Surveying the USA Through Monochrome Spectacles

The road-trip genre is a timeless classic, one that distils the essence of personal journeys such that even the most intimate of images can feel to the viewer like a lost snapshot from a forgotten moment of their own past. Olivier Boonjing, photographer and cinematographer whose back-catalogue is an array of shorts, features, stills, and television, takes us on a journey of his own across America, in his recent photo-series USA Monochrome.

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Olivier uses a colourless palette that accentuates the timelessness of the road, capturing the unpopulated urban and suburban scraps of American living. Far from lamenting the loss of the American dream, this is a forgiving series that quietly catches that which is overlooked, and quietly passes on.

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TP: Could you tell us more about the journey behind these images?
OB:
Years ago, browsing the internet, I discovered the documentary project of American director Mike Ambs called “For Thousands of miles” (movie is available for free at http://ftomfilm.com). It was a movie project about a guy called Larry who would cross the US from West to East on a bicycle. With two friends, we contacted Mike and offered to help him. A couple of months later, we landed in Los Angeles, jumped in a van and started the trip.

It wasn’t my first time in the US but it felt completely different from what I experienced before. If felt like having a look behind the curtain of the American dream. We shot a lot of images for the documentary but some things we saw didn’t fit in so I started taking still pictures.

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TP: Instant USA is another road-trip series; is there a connection between the two?
OB:
Instant USA was shot on the same trip. I try to always have a Polaroid camera with me because it produces not just images but objects. It’s a fantastic tool to engage conversations with people I meet and allows me to keep a kind of visual diary. I love how it renders colours, distorts them… I feel it captures more a mood than a picture. This series somehow represents more my personal trip: Los Angeles, the road and back.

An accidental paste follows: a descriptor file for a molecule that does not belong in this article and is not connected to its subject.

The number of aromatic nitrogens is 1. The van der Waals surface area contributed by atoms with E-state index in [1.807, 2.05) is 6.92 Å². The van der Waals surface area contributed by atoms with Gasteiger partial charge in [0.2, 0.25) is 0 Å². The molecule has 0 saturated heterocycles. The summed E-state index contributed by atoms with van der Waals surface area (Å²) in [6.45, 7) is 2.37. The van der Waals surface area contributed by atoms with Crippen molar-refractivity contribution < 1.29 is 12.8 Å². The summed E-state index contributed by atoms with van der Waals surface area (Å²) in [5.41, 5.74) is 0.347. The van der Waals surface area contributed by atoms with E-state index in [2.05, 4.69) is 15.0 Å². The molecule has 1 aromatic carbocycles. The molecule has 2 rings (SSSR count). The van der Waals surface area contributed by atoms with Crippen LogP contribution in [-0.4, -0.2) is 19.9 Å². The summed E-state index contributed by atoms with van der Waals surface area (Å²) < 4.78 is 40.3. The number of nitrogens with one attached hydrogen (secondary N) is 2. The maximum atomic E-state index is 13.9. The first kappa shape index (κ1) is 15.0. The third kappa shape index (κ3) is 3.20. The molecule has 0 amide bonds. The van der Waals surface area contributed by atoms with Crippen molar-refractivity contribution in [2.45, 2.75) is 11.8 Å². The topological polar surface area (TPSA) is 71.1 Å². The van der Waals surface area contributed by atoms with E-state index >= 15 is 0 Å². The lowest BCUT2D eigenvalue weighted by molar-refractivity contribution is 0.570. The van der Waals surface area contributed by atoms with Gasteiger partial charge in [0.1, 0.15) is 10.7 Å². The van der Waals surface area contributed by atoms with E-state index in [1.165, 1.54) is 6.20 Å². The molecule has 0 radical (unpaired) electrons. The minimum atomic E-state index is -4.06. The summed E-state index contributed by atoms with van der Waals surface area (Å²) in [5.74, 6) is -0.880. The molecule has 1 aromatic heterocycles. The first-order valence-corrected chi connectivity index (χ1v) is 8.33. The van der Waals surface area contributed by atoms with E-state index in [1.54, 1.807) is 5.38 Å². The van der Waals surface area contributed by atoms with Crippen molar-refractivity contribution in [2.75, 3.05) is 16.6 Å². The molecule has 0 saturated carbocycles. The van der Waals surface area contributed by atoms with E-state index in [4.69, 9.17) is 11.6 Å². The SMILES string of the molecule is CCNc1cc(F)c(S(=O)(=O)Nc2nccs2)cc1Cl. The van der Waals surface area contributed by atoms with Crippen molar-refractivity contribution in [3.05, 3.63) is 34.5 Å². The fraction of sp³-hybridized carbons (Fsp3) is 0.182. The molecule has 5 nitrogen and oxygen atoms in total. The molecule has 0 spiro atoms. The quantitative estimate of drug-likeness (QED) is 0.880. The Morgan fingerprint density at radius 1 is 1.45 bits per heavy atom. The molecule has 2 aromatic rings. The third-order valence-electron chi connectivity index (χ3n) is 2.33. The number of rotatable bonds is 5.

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TP: You keep the images in this series very wide – why is that?
OB:
I tend to love the way panoramic images render the environment. During the whole road-trip I felt like an outsider, I often saw things from a distance. Wide shots seemed to represent what I felt best. I chose black and white film because I felt that by removing the colour, it would be easier to create coherence between the images, a kind of link of contrasts and textures. The compact camera I used had a fixed lens and I really enjoyed this constraint.

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TP: What do you feel still-images allow you to capture – if anything – that your cinematography work does not?
OB:
When I work as a cinematographer, I mainly shoot people and their actions in time. To me it’s somehow all about movement, it’s a dance. Still photography allows me to focus on just one element. It might be a space, an object, a face… frozen in time. With cinematography (and editing), the director controls how much time you get to look at a sequence of images. With still images, the viewer is in control. There is a magic thing sometimes happening when you look at a photograph (or a painting or sculpture) for a long time, it’s nearly like a form of meditation.

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Filmmaking is all about teamwork, a group of people working together with the same objective. I love this process, it’s all about communication but it can be chaotic sometimes. As someone said: filmmaking is chanting a poem in the middle of a battleground. Still photography for me is more lonely. I associate it with wandering, it’s a calm inward experience. I think that doing both allows me to keep a personal balance.

I also love what philosopher Marc Augé calls “Non-Places”. Places that are not personal, places like train stations, airports, service stations… The kind of places painters like Edward Hopper adored. Still photography is a great tool to explore these places. I still haven’t found a way to included movement but I keep searching.

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TP: Your work seems narrative-driven, is this a fair comment? What sort of narratives attract you?
OB:
Yes, I think it’s accurate. I’m usually most happy when I film great actors performing, I love the dance between the camera and them. I’m lucky to be their first audience in a way. Therefore, I love character driven narratives, stories where the camera is not only there to capture their actions and the dialogs but also their thoughts and sub-text. I thrive to capture not so much beautiful images but images that feel honest.

That said, I think it’s still very important to shoot a bit of everything because you keep learning if you get out of your comfort zone. If the script is good, I’m honestly open to any kind of movies.

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